One in a Million

For my found poem I decided to choose the widely controversial song, “One in a Million” by Guns N’ Roses. This song has provoked a large negative audience and caused the band to omit the song from many sets due to racist, homophobic, and anti-immigrant sentiments. The band said they will not change the lyrics because they want to maintain free speech and they believe people are just perceiving their feelings wrong. However, the words from the song, “immigrants and fagots they make no sense to me,” and, “that’s right get outta my way,” strongly suggest a hatred towards immigrants and homosexuals – adding to the controversy surrounding the song.

In my poem I decided to take parts of the lyrics and create a different meaning by turning the words of hatred into an immigrant’s dream of peace. I used the words to tell the story of how many immigrants came in chains (figuratively and literally) and tried to contribute to our country. The words, “we tried / to reach/ you,” are supposed to be the immigrant’s efforts to contribute to a new culture, although they are often underappreciated. To me, the words, “just / one in a million,” can mean an immigrant’s thoughts of surviving and being accepted in the United States. Finally, the end is about the immigrants’ dream of a more peaceful future.


The connection between the themes of ghosts and food, and how Kingston uses this to characterize Chinese culture

In The Woman Warrior by Maxine Hong Kingston, and the memoir “No Name Woman,” the theme of ghosts in Chinese culture portray a complicated history of the narrator’s family. Shaman includes the story of her Mother experiencing smoke spindles appear, acting as the ghosts her Mother talks about. She goes on to assign the word “Ghost” as a title to describe people. For example, Kingston writes, “America has been full of machines and ghosts- Taxi Ghosts, Bus Ghosts, Police Ghosts… There were Black Ghosts too, but they were open eyed and full of laughter, more distinct than White Ghosts” (97). This shows how the narrator’s perception of people in America are inherently negative as she compares them to ghosts. She has been told so many stories about ghosts from her ancestors that she does not know what is real or not anymore.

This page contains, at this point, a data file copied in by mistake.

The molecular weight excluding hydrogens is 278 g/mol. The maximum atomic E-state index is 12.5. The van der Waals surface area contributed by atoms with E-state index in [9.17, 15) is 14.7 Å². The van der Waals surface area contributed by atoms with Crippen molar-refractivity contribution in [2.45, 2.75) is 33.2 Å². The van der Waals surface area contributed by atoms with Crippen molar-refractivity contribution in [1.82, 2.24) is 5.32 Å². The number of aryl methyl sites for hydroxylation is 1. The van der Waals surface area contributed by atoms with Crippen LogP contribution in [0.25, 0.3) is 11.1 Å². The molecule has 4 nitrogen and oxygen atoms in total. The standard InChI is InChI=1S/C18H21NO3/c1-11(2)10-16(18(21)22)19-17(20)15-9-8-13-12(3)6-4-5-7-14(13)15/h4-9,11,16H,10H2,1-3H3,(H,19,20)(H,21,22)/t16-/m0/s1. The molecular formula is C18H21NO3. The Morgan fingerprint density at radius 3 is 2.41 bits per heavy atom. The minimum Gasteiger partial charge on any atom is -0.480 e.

Kingston is shows how difficult it can be for the children of immigrants to balance the lifestyle of America with her Mother’s stricter Chinese traditions. The narrator wants to please her Mother, but struggles to make her happy while falling short of actually feeling like a part of her families’ culture. Tying into the theme of food, Kingston writes, “Oh, the shame of it- a whole family of skinny children” (102). Her Mother uses this as a reason to not leave leftovers on the plate, as a way of bringing her Chinese heritage into light. These traditions are fundamental in Chinese culture. The Chinese believe in pride of providing for the family, as in the necessity to put food on the table. This also contributes to China’s values of harmony and keeping the traditional family mindset.

What was alarming about this passage was not the startling of her Mother with the smoke spindles, but the connection Kingston makes between ghosts and food. Kingston states, “now I see that my Mother won in ghost battle because she can eat anything” (88). It was interesting to me how the narrator believes hunting for food and battling ghosts go hand in hand. She follows this up with stories from the Chinese Academy of Science of old servants and hunters that are heroes because they are eaters. Kingston writes, “All heroes are bold toward food… The most fantastic eater of them all was Wei Pang, a scholar-hunter of the Ta Li era of the T’ang dynasty” (88-89).  I thought of this as another meaning to the word “warrior” which is also a reoccurring theme in the text because the narrator is exposed to the importance of pride, hunting, providing, and tradition.

Discussion Questions:

  1. What do you think the title “Ghost” means in the context of society? Is this label about occupation, race, or specifically Americans? What was strange about this section?
  2. The phrase, “All heroes are bold toward food” (88), stuck out to me because of the power behind the word “heroes.” This section caught my attention because it allowed me to think deeper about the seriousness of Chinese perception. What phrase or section stood out to you and why?

Hey I’m Mikayla!

Hey everyone! My name is Mikayla Cooper and I’m a Sport Management major, but I’m also interested in minoring in Outdoor Recreation. I’m from Oyster Bay, Long Island and went to Oyster Bay High School. I really enjoy sports, traveling, and being outdoors. Some of my interests include the TV show Friends, watching football, and listening to chill music.

I’d love to get to know all of you and I’m looking forward to this semester!